2
$\begingroup$

I am wondering if there is any reason to regularly update cryptographic keys, that are used for authentication purposes in a real-time system.

A key should be updated if it is weak, broken, compromised, or leaked. Another valid reason would be a weak authentication scheme. For instance, CBS-MAC is prone to message forgery in case messages of different length are authenticated using the same key. AES-GCM with the same IV is careless if the same key is used.

As Swashbuckler pointed out, block ciphers leak information and therefore, encryption keys should be updated. With regard to authentication, I do not see such a reason, because there is no confidential data and even if the adversary observed a collision, he could not learn the key (in most cases).

Key updates, hence, do not give any benefit from a pure security point of view if a strong cryptosystem is deployed. Do I oversee something?

$\endgroup$
0
$\begingroup$

The more frequently you update keys, the less data is processed with any given key, and therefore the less impact the leak will have. This goes regardless of the purpose of the key: confidentiality, authentication, or anything else. For data authentication, renewing the key limits the amount of tainted data, where it might be impossible to tell legitimate data from fake data. Only data authenticated by a compromised key is tainted: data authenticated by keys that the adversary hasn't obtained can still be trusted.

There is only a benefit if the the leak is rare enough that the adversary can't easily learn the next key. An example of partial leak is vulnerabilities like Heartbleed, which allow adversary to observe a limited amount of memory content: it only leaks the key if it happens to be stored in an address range that the adversary manages to access. Microarchitectural side channels of the Spectre and Meltdown families also sometimes have a limited range for the attacker, depending on the memory layout and on the available attack gadgets. A different class of attack that benefits from key renewal is when the attacker needs a physical compromise to obtain the key, for example by stealing a backup tape.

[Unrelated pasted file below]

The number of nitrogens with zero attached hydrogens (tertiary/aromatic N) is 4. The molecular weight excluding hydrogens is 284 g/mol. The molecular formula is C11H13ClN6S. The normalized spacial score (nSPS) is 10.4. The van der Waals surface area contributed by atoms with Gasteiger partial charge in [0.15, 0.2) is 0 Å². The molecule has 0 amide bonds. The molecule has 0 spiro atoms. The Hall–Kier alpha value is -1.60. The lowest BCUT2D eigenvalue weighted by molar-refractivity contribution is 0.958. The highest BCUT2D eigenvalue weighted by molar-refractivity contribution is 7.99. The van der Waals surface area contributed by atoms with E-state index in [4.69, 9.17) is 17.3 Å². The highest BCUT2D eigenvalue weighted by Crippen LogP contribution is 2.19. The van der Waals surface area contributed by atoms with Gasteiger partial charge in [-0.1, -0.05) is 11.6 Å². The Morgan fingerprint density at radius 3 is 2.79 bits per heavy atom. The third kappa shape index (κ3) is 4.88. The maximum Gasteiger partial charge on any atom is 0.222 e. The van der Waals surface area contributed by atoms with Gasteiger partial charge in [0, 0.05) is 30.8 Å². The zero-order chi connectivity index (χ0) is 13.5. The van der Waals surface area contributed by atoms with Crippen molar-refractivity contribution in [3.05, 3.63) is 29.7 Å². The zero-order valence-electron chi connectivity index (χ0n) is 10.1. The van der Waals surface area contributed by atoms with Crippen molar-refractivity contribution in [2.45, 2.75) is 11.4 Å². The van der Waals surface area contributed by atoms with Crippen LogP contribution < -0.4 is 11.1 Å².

Another reason to update keys is that in some cases, there is a delay between the time when the key starts being used and the time when the attacker is able to obtain it. This is the case if the attacker steals a backup tape, for example. This is also the case if the attacker doesn't directly obtain the key, but some information that can yield the key after a subtantial, but doable amount of computation, such as a partial leakage of the state of a random generator, or a random generator seeded with non-negligible, but insufficient entropy.

Yet another reason to update keys is in case there is a limited side channel that only allows the attacker to obtain a small amount of information at a time, For example, if the attacker needs to spend an hour saturating the network bandwidth of a site to obtain each bit of a 256-bit key, and the key is renewed every week (168 hours), there's a chance that the attack will be detected before the attacker obtains enough bits to be useful due to the bandwidth saturation. If the key is only renewed once a year, the attacker can keep the bandwidth consumption lower and spend a few months obtaining the key.

For authentication keys, updating keys after you know they've been compromised is often not good enough. You might not find out about the compromise immediately, or at all. Not only that, but the verifier might never find out that the signing key has been compromised even if the signer knows. For example, TLS keys are used to authenticate websites. If a website has been compromised, how would clients know? In principle, through revocation — but distributing revocation information is hard. Renewing keys often at best makes the compromise window slightly longer than timely revocation, and has the considerable advantage that it actually works.

$\endgroup$
0
$\begingroup$

All block ciphers leak information. No matter the mode used there is a limit on the amount of data that should be encrypted with a single key, irrespective of the number of different IVs used, in order to not leak too much information that an attacker might be able to determine some of the encrypted data. For AES, it seems that the limit seems to be around 64 GB no matter the mode.

See the book Cryptography Engineering: Design Principles and Practical Applications and the paper The Missing Difference Problem, and its Applications to Counter Mode Encryption.

$\endgroup$
  • $\begingroup$ In other words: Regular key updates are necessary if block ciphers are deployed. What about data authentication in a real-time system? No encryption, maybe no block ciphers. As the data is public, a block cipher based authentication scheme may even leak data. This shouldn't be a problem as long as the key is not revealed. AES is limited to 64 GB for a single message if you use the same nonce, because then the counter would overflow. There is probably no need for a new key if you just replace the nonce. $\endgroup$ – null Mar 25 at 11:12
  • $\begingroup$ Using a new nonce doesn't fix the issue in any situation I've looked at. For CBC and OFB modes the issue is the birthday problem. For CTR and GCM modes it's a different issue (see the paper I referenced in my response), but there's still a per key limit. This is the reason that protocols like TLS and SSH rekey periodically. $\endgroup$ – Swashbuckler Mar 25 at 17:25

Your Answer

By clicking “Post Your Answer”, you agree to our terms of service, privacy policy and cookie policy

Not the answer you're looking for? Browse other questions tagged or ask your own question.